Governments on their own cannot solve the challenges around ensuring universal access to water and sanitation services for all.

The private sector also has a role to play: bringing innovation and developing services which are both financially viable and affordable for the poorest residents.

But, developing effective business models is not easy. Providing high quality services at a price point which is affordable for low-income residents, and which generates a profit, requires perseverance. This is particularly true in the sanitation sector, where there is often a significant gap between willingness to pay and the true cost of the service.

As well as building the capacity of the private sector, there is a need to improve the broader environment for businesses, through close collaboration with the public sector. WSUP has found that the support of the public sector can often be the critical factor in determining whether a WASH business can succeed or not.

Supporting the private sector helps develop innovative, financially viable services in traditionally underserved areas.

It's unbelievable that faecal sludge collection can be a profitable business and is getting such a positive response. Now that WSUP has paved the way, CCC is committed to making more entrepreneurs in this business.

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Shafuqul Mannan Siddique, Chief Conservancy OfficerChittagong City Corporation

Clean Team: high quality sanitation services in Kumasi, Ghana

In Ghana, we’ve set up a standalone social enterprise, Clean Team, which provides container-based toilets for a monthly fee which covers the rental of a toilet as well as the container replacement service. The service operates in the city of Kumasi.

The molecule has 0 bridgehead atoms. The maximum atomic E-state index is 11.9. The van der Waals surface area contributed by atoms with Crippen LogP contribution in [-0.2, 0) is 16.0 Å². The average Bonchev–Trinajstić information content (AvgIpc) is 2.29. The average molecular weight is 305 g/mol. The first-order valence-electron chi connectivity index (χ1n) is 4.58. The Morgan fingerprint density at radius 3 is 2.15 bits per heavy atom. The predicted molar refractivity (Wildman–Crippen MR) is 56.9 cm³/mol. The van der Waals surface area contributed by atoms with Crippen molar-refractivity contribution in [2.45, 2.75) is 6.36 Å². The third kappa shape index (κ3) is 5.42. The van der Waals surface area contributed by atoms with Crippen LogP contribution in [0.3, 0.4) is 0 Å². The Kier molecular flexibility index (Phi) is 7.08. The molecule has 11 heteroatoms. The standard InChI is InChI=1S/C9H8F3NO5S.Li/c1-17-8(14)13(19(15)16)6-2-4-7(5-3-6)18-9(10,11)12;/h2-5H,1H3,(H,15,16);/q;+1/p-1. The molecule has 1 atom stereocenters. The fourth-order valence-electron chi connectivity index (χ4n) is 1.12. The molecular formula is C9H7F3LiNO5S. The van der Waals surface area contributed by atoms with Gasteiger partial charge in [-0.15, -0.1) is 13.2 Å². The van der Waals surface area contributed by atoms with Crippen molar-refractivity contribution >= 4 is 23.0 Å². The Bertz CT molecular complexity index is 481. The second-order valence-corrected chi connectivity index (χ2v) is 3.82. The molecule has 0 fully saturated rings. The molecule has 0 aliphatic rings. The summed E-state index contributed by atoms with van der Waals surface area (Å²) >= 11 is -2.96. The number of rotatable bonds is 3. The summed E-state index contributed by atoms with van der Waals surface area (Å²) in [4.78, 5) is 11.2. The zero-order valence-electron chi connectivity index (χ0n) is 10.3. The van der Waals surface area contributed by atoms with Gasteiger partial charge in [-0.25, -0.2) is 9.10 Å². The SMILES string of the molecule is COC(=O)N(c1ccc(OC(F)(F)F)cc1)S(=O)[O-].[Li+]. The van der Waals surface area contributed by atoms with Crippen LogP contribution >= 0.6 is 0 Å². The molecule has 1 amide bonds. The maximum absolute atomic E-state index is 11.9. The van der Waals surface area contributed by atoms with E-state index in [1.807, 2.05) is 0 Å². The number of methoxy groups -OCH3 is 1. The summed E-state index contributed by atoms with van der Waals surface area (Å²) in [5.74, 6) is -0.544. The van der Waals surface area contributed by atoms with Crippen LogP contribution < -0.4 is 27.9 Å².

Visit the Clean Team website

November 2021: Valuing toilets: how customers rate the container based sanitation experience


Helping businesses improve marketing strategies

In an environment where many are unwilling to pay for sanitation, how can we promote safe services? WSUP’s work is helping build a stronger customer base for the private sector.

July 2020: Marketing the un-marketable? Selling sanitation in Bangladesh

August 2020: What can the water sector learn about customer service from UK energy providers

Triggers for growing sanitation businesses

Learn about WSUP’s experience supporting sanitation businesses oriented towards low-income customers in five cities, and our findings that the success of sanitation businesses depends on factors internal to the business as well as those external, and out of the control of, the business.

May 2019: Triggers for growing a sanitation business aimed at low-income customers 

June 2019: The Hard Reality of Sanitation: Why Public Sector Support is Key to Entrepreneurial Success in Emerging Markets (published on Next Billion)

Refining business models

In Lusaka, Zambia, WSUP has transformed pit-emptying businesses in the peri-urban areas of Kanyama and Chazanga. We supported the initial pilot of the pit-emptying service and have since worked with the businesses to improve their business model and become financially viable.

This work has formed a template that has influenced the design of faecal sludge management services for the Lusaka Sanitation Plan, financed by the World Bank and African Development Bank, that is currently being implemented.

May 2019: Strengthening the business model for FSM services in Lusaka: a tariff review process

SWEEP: private sector-led sanitation waste collection in Bangladesh

SWEEP is WSUP’s ground-breaking sanitation enterprise development model in Bangladesh.

Addressing the urgent need for safe sanitation services in Bangladesh’s crowded cities, the SWEEP model creates an opportunity for private enterprise to enter the sanitation market.

Having been trialled in Dhaka from 2015, the model is now spreading across Bangladesh’s cities and municipalities.

July 2019: A vision of a green city: can improved sanitation help?